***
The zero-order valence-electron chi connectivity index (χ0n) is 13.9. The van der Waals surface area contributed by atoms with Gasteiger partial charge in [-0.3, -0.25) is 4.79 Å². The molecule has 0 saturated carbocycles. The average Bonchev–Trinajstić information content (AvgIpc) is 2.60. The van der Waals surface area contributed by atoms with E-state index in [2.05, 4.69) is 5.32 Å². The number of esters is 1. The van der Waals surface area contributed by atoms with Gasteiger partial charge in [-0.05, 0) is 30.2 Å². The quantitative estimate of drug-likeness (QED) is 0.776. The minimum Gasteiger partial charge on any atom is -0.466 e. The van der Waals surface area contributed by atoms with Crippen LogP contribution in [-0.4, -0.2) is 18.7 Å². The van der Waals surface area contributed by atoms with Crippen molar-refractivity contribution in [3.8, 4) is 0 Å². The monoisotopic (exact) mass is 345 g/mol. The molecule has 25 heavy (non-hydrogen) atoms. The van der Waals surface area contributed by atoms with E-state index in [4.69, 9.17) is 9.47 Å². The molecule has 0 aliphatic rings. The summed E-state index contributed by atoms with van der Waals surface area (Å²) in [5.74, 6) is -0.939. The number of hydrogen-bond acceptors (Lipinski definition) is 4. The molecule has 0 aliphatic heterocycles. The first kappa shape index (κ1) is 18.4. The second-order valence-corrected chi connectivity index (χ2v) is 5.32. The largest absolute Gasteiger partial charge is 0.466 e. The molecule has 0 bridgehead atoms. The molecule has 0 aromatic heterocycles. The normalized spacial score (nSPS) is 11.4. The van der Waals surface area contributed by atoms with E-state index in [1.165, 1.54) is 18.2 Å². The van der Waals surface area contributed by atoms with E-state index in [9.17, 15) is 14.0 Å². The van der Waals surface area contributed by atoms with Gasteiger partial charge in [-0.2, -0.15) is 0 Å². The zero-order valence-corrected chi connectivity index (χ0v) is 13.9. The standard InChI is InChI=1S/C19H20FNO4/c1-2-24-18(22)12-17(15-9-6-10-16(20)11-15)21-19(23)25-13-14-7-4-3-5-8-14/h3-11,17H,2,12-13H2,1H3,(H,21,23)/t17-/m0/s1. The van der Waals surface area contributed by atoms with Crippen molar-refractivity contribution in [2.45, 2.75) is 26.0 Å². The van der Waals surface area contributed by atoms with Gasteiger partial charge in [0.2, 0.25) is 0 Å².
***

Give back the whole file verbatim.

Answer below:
The zero-order valence-electron chi connectivity index (χ0n) is 13.9. The van der Waals surface area contributed by atoms with Gasteiger partial charge in [-0.3, -0.25) is 4.79 Å². The molecule has 0 saturated carbocycles. The average Bonchev–Trinajstić information content (AvgIpc) is 2.60. The van der Waals surface area contributed by atoms with E-state index in [2.05, 4.69) is 5.32 Å². The number of esters is 1. The van der Waals surface area contributed by atoms with Gasteiger partial charge in [-0.05, 0) is 30.2 Å². The quantitative estimate of drug-likeness (QED) is 0.776. The minimum Gasteiger partial charge on any atom is -0.466 e. The van der Waals surface area contributed by atoms with Crippen LogP contribution in [-0.4, -0.2) is 18.7 Å². The van der Waals surface area contributed by atoms with Crippen molar-refractivity contribution in [3.8, 4) is 0 Å². The monoisotopic (exact) mass is 345 g/mol. The molecule has 25 heavy (non-hydrogen) atoms. The van der Waals surface area contributed by atoms with E-state index in [4.69, 9.17) is 9.47 Å². The molecule has 0 aliphatic rings. The summed E-state index contributed by atoms with van der Waals surface area (Å²) in [5.74, 6) is -0.939. The number of hydrogen-bond acceptors (Lipinski definition) is 4. The molecule has 0 aliphatic heterocycles. The first kappa shape index (κ1) is 18.4. The second-order valence-corrected chi connectivity index (χ2v) is 5.32. The largest absolute Gasteiger partial charge is 0.466 e. The molecule has 0 bridgehead atoms. The molecule has 0 aromatic heterocycles. The normalized spacial score (nSPS) is 11.4. The van der Waals surface area contributed by atoms with E-state index in [1.165, 1.54) is 18.2 Å². The van der Waals surface area contributed by atoms with E-state index in [9.17, 15) is 14.0 Å². The van der Waals surface area contributed by atoms with Gasteiger partial charge in [-0.2, -0.15) is 0 Å². The zero-order valence-corrected chi connectivity index (χ0v) is 13.9. The standard InChI is InChI=1S/C19H20FNO4/c1-2-24-18(22)12-17(15-9-6-10-16(20)11-15)21-19(23)25-13-14-7-4-3-5-8-14/h3-11,17H,2,12-13H2,1H3,(H,21,23)/t17-/m0/s1. The van der Waals surface area contributed by atoms with Crippen molar-refractivity contribution in [2.45, 2.75) is 26.0 Å². The van der Waals surface area contributed by atoms with Gasteiger partial charge in [0.2, 0.25) is 0 Å².